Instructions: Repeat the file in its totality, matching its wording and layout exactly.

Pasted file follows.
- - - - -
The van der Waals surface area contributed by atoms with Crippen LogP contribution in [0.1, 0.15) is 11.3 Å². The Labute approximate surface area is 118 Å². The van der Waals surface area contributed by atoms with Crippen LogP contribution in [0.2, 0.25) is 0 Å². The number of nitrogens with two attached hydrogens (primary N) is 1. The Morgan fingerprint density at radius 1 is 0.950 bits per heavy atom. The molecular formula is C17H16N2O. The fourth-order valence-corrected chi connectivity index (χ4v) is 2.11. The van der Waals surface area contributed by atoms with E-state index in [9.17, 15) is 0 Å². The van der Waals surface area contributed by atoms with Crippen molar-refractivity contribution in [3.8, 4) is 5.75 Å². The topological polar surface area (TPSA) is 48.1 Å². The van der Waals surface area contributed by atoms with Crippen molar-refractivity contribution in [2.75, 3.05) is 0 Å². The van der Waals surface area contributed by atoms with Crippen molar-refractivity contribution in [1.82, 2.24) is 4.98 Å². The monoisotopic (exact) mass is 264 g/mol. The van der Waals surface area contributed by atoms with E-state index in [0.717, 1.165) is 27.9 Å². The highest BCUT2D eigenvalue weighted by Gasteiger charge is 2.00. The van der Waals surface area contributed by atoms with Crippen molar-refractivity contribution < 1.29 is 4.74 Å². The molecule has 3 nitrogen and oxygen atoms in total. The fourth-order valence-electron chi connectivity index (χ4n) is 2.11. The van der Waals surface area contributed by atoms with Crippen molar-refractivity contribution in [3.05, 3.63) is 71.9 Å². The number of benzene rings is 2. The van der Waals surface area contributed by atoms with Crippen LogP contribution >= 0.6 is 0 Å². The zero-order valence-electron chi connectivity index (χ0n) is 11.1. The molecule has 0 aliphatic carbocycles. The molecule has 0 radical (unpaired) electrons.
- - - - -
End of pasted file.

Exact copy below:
The van der Waals surface area contributed by atoms with Crippen LogP contribution in [0.1, 0.15) is 11.3 Å². The Labute approximate surface area is 118 Å². The van der Waals surface area contributed by atoms with Crippen LogP contribution in [0.2, 0.25) is 0 Å². The number of nitrogens with two attached hydrogens (primary N) is 1. The Morgan fingerprint density at radius 1 is 0.950 bits per heavy atom. The molecular formula is C17H16N2O. The fourth-order valence-corrected chi connectivity index (χ4v) is 2.11. The van der Waals surface area contributed by atoms with E-state index in [9.17, 15) is 0 Å². The van der Waals surface area contributed by atoms with Crippen molar-refractivity contribution in [3.8, 4) is 5.75 Å². The topological polar surface area (TPSA) is 48.1 Å². The van der Waals surface area contributed by atoms with Crippen molar-refractivity contribution in [2.75, 3.05) is 0 Å². The van der Waals surface area contributed by atoms with Crippen molar-refractivity contribution in [1.82, 2.24) is 4.98 Å². The monoisotopic (exact) mass is 264 g/mol. The van der Waals surface area contributed by atoms with E-state index in [0.717, 1.165) is 27.9 Å². The highest BCUT2D eigenvalue weighted by Gasteiger charge is 2.00. The van der Waals surface area contributed by atoms with Crippen molar-refractivity contribution < 1.29 is 4.74 Å². The molecule has 3 nitrogen and oxygen atoms in total. The fourth-order valence-electron chi connectivity index (χ4n) is 2.11. The van der Waals surface area contributed by atoms with Crippen molar-refractivity contribution in [3.05, 3.63) is 71.9 Å². The number of benzene rings is 2. The van der Waals surface area contributed by atoms with Crippen LogP contribution >= 0.6 is 0 Å². The zero-order valence-electron chi connectivity index (χ0n) is 11.1. The molecule has 0 aliphatic carbocycles. The molecule has 0 radical (unpaired) electrons.